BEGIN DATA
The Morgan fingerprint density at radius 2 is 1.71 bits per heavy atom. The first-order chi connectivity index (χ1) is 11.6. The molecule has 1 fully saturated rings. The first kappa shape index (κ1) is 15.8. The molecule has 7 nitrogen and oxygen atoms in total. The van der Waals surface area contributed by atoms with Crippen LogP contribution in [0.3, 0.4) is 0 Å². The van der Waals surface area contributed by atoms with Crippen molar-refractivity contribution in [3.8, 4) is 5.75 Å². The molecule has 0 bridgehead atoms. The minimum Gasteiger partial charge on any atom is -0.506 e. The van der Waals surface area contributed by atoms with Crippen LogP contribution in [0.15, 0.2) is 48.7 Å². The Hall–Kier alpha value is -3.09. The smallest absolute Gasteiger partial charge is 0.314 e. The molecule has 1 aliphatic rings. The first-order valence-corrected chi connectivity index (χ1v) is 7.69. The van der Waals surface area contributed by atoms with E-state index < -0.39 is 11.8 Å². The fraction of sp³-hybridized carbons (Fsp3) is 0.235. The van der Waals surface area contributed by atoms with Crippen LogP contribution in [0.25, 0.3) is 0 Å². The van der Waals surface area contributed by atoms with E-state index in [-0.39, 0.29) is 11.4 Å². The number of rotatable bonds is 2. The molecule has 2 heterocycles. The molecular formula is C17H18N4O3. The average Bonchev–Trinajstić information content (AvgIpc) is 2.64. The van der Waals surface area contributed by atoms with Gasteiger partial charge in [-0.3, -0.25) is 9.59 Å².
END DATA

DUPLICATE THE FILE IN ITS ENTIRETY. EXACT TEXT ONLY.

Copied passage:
The Morgan fingerprint density at radius 2 is 1.71 bits per heavy atom. The first-order chi connectivity index (χ1) is 11.6. The molecule has 1 fully saturated rings. The first kappa shape index (κ1) is 15.8. The molecule has 7 nitrogen and oxygen atoms in total. The van der Waals surface area contributed by atoms with Crippen LogP contribution in [0.3, 0.4) is 0 Å². The van der Waals surface area contributed by atoms with Crippen molar-refractivity contribution in [3.8, 4) is 5.75 Å². The molecule has 0 bridgehead atoms. The minimum Gasteiger partial charge on any atom is -0.506 e. The van der Waals surface area contributed by atoms with Crippen LogP contribution in [0.15, 0.2) is 48.7 Å². The Hall–Kier alpha value is -3.09. The smallest absolute Gasteiger partial charge is 0.314 e. The molecule has 1 aliphatic rings. The first-order valence-corrected chi connectivity index (χ1v) is 7.69. The van der Waals surface area contributed by atoms with E-state index < -0.39 is 11.8 Å². The fraction of sp³-hybridized carbons (Fsp3) is 0.235. The van der Waals surface area contributed by atoms with Crippen LogP contribution in [0.25, 0.3) is 0 Å². The van der Waals surface area contributed by atoms with E-state index in [-0.39, 0.29) is 11.4 Å². The number of rotatable bonds is 2. The molecule has 2 heterocycles. The molecular formula is C17H18N4O3. The average Bonchev–Trinajstić information content (AvgIpc) is 2.64. The van der Waals surface area contributed by atoms with Gasteiger partial charge in [-0.3, -0.25) is 9.59 Å².